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As we mark Mother’s Day, we at the Budget Center believe it is an important opportunity to recognize how California can improve the health and well-being of all mothers. Becoming a mother should be a joyous occasion, but too many women in the United States die due to pregnancy-related causes. In 2015, the United States had the highest maternal mortality rate of any developed country. While other countries have successfully taken steps to decrease maternal mortality, the rate of pregnancy-related deaths in the US has doubled in 20 years. This is despite the fact that women in the US pay top dollar for maternity care compared to women in other countries.

Over a decade ago, the California Department of Public Health (CDPH) noticed the alarming rise in pregnancy-related deaths, and state administrators took action in 2006 by launching an investigation of maternal deaths and by forming the California Maternal Quality Care Collaborative (CMQCC). The CMQCC has been credited in reducing the number of mothers dying in childbirth by using data and research to improve outcomes. It seems to be working. California’s maternal mortality rate peaked in 2006 and has since dropped by more than half. In 2013, the most current and accurate data available, the maternal mortality rate in California was 7.3 maternal deaths for every 100,000 live births — one-third the rate for the US, overall (22.0).

While this is certainly good news for mothers in California, this figure masks severe and persistent disparities experienced by black women. While pregnancy-related deaths have declined in California for women of all races and ethnicities, the black maternal mortality rate was still 3.8 times higher than the rate for white women in 2013. In fact, in California the rate of maternal mortality for black women has consistently been 3 to 4 times higher than the rate for white women over the past two decades.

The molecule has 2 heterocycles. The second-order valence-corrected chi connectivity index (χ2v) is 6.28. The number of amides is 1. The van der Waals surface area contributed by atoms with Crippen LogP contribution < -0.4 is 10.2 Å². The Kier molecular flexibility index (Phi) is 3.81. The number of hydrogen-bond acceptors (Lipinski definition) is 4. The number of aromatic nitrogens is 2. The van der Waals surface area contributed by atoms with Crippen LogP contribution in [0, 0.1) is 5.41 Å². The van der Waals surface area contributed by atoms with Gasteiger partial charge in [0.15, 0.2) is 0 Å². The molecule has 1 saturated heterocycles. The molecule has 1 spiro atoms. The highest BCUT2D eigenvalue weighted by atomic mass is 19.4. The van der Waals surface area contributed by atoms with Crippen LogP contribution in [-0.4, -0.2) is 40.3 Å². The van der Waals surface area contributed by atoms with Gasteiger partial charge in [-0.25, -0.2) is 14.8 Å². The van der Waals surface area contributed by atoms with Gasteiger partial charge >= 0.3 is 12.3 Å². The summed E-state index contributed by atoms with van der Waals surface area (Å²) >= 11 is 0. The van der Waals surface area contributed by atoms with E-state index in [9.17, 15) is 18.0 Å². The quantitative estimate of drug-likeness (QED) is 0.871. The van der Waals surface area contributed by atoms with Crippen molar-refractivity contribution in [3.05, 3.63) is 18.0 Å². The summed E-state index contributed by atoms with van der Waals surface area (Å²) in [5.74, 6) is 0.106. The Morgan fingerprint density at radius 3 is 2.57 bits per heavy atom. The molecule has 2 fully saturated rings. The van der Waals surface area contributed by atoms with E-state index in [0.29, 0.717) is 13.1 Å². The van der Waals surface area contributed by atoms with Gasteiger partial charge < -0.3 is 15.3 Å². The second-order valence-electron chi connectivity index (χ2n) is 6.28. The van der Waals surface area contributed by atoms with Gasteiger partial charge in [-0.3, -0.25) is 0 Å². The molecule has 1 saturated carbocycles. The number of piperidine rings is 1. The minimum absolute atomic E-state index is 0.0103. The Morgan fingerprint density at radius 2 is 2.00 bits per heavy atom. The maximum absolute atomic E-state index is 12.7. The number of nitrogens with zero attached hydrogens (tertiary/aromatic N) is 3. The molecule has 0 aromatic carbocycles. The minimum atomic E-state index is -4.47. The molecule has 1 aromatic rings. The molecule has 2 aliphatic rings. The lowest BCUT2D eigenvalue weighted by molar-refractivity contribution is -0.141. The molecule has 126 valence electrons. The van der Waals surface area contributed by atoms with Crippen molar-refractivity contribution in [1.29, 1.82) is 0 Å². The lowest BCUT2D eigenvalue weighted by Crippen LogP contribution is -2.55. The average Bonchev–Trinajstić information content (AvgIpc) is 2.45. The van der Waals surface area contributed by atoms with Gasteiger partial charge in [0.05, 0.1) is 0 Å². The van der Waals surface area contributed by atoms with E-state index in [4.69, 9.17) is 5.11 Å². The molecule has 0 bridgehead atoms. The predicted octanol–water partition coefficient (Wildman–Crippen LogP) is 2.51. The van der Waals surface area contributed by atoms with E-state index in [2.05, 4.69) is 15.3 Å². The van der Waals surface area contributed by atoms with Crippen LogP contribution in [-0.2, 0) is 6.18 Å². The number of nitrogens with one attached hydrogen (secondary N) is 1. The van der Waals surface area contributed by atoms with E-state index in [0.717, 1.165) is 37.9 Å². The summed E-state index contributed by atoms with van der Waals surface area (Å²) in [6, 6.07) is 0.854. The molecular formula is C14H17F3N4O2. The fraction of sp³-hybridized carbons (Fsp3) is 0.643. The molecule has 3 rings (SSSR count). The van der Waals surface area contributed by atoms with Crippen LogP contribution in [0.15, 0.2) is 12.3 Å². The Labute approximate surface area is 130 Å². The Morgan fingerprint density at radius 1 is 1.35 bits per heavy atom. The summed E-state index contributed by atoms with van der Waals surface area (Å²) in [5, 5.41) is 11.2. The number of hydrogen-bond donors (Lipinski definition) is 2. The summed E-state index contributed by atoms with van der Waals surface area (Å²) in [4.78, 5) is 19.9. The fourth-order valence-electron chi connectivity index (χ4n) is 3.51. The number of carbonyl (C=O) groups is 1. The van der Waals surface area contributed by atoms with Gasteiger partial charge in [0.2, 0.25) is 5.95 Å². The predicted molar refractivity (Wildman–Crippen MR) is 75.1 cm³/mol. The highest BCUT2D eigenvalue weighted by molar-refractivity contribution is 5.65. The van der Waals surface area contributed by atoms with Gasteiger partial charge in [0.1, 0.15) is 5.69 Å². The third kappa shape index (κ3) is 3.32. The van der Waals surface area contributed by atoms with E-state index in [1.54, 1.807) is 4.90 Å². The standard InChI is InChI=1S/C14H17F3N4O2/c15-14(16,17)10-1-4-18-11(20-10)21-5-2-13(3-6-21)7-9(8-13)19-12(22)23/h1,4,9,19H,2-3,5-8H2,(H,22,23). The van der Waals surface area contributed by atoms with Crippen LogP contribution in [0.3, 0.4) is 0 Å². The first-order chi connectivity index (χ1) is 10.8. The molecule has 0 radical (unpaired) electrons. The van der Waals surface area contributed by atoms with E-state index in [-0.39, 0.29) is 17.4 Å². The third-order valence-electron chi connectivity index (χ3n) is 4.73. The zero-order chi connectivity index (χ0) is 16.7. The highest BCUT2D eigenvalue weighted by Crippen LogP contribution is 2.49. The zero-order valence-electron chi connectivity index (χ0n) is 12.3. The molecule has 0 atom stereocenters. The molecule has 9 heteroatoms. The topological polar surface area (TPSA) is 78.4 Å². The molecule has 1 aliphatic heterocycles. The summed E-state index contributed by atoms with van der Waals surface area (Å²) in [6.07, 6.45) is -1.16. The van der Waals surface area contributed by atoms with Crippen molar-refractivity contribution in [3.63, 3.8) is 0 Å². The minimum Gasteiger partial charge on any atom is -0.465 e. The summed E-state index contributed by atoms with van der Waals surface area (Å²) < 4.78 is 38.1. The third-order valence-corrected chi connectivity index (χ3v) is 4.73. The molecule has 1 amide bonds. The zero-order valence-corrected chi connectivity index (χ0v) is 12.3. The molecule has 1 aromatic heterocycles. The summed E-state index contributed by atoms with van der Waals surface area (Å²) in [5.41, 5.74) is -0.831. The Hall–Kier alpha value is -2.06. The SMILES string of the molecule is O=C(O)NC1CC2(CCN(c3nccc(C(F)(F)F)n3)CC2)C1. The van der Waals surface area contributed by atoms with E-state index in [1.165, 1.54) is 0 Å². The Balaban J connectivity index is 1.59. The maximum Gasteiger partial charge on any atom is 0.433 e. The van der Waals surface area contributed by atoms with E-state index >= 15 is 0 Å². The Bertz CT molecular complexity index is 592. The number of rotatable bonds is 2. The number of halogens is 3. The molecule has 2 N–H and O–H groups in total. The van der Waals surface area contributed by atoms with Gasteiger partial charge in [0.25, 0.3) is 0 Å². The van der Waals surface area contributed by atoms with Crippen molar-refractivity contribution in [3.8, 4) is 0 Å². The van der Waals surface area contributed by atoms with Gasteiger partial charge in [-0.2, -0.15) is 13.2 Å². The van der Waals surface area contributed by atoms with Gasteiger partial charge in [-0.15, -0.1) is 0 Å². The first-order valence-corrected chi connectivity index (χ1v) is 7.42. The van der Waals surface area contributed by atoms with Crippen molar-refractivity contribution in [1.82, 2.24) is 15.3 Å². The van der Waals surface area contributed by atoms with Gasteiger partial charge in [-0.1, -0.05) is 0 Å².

It’s becoming increasingly clear that race can affect health and wellness over the lifespan, including outcomes in pregnancy and childbirth. For black women who live at the inhospitable intersection of racism and sexism, it can be deadly. A recent report from the Center for American Progress (CAP) recognizes these systemic problems, and outlines a range of policies to address the health inequities experienced by black women, some of which are active policy proposals this year in California. CAP recommendations include:

  • Improving the quality of care pregnant women receive. Senator Holly Mitchell’s Dignity in Pregnancy and Childbirth Act (SB 464) would require evidence-based implicit bias training for health care practitioners who provide care to mothers before, during, and after childbirth.
  • Addressing maternal mental health outcomes. In a blog post earlier this month, the Budget Center discussed strategies to improve maternal mental health, including expanded mental health care for new mothers enrolled in Medi-Cal (AB 577).
  • Enhancing supports for families. The Governor’s proposed budget for the next fiscal year invests more dollars in home visiting programs and in the Black Infant Health Program, both designed to improve outcomes for families.
  • Helping families meet their basic needs. The Governor and state legislators are backing a wide range of budget and policy proposals that would do just that, such as boosting CalWORKs cash assistance, increasing the size of the CalEITC, expanding access to subsidized child care, and extending the duration of paid family leave.

While California has done a commendable job in reducing the maternal mortality rate, the state can do more to address the severe disparities in the number of black women dying due to pregnancy-related causes. Budget and policy proposals outlined above provide a path forward, but there is significant work to be done to ensure all mothers have the opportunity to celebrate Mother’s Day.

— Kristin Schumacher

Aureo Mesquita provided research assistance on this blog post. Support for this piece was provided by First 5 California.

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